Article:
Summing up a survey of the Bible’s use of combat myths, Jon Levenson ( Creation and the Persistence of Evil , 24) says: “God’s visible victory over the enemies of order is in the past. The present is bereft of the signs of divine triumph. It is a formidable challenge to faith and a devastating refutation of optimism.”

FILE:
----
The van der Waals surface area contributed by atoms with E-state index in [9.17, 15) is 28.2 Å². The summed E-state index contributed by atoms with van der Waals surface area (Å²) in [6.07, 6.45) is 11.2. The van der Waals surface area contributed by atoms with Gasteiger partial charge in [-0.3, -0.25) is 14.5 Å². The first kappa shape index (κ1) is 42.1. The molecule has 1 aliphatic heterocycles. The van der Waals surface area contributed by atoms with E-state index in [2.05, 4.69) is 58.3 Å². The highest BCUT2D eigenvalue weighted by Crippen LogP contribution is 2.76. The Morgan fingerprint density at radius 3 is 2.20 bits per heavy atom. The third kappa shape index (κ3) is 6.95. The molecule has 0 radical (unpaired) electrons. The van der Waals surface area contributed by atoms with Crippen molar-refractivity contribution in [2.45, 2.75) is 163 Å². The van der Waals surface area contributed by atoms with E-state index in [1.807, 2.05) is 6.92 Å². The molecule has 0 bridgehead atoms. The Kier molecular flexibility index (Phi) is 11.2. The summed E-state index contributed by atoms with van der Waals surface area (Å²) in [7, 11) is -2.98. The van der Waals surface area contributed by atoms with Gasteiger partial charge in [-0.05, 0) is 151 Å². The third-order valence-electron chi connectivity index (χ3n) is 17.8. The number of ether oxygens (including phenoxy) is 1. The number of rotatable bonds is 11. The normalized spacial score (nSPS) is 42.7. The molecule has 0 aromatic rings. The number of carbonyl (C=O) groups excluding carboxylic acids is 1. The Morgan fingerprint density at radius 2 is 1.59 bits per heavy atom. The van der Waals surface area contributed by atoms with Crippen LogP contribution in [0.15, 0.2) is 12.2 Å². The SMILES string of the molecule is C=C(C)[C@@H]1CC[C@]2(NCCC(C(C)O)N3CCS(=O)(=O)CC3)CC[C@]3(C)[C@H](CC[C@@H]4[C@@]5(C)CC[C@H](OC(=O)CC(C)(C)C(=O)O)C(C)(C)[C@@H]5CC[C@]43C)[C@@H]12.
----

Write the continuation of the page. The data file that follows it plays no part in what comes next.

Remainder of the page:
Yet the perspective is not simply one of accepting pessimism: “The absence of the omnipotent and cosmocratic deity is not accepted as final, nor his primordial world-ordering deeds as confined to the vanished past. Present experience . . . is not seen as absolute. Rather, it is seen as a mysterious interruption in the divine life, an interruption that the supplications of the worshiping community may yet bring to an end. The failure of God is openly acknowledged: no smug faith here, no flight into an other-worldly ideal. But God is also reproached for his failure, told that it is neither inevitable nor excusable: no limited God here, no God stymied by invincible evil, no faithless resignation before the relentlessness of circumstance.”I don’t agree with how Levenson formulates this, but he gets a profound, Pauline truth: In times past, God overlooked sins committed in ignorance, winked at sin. What Levenson of course does not see is that the gospel announces precisely the end of this tolerance. The gospel says that the “interruption” is at an end, and that God’s apparent failure is addressed in the death and resurrection of Jesus.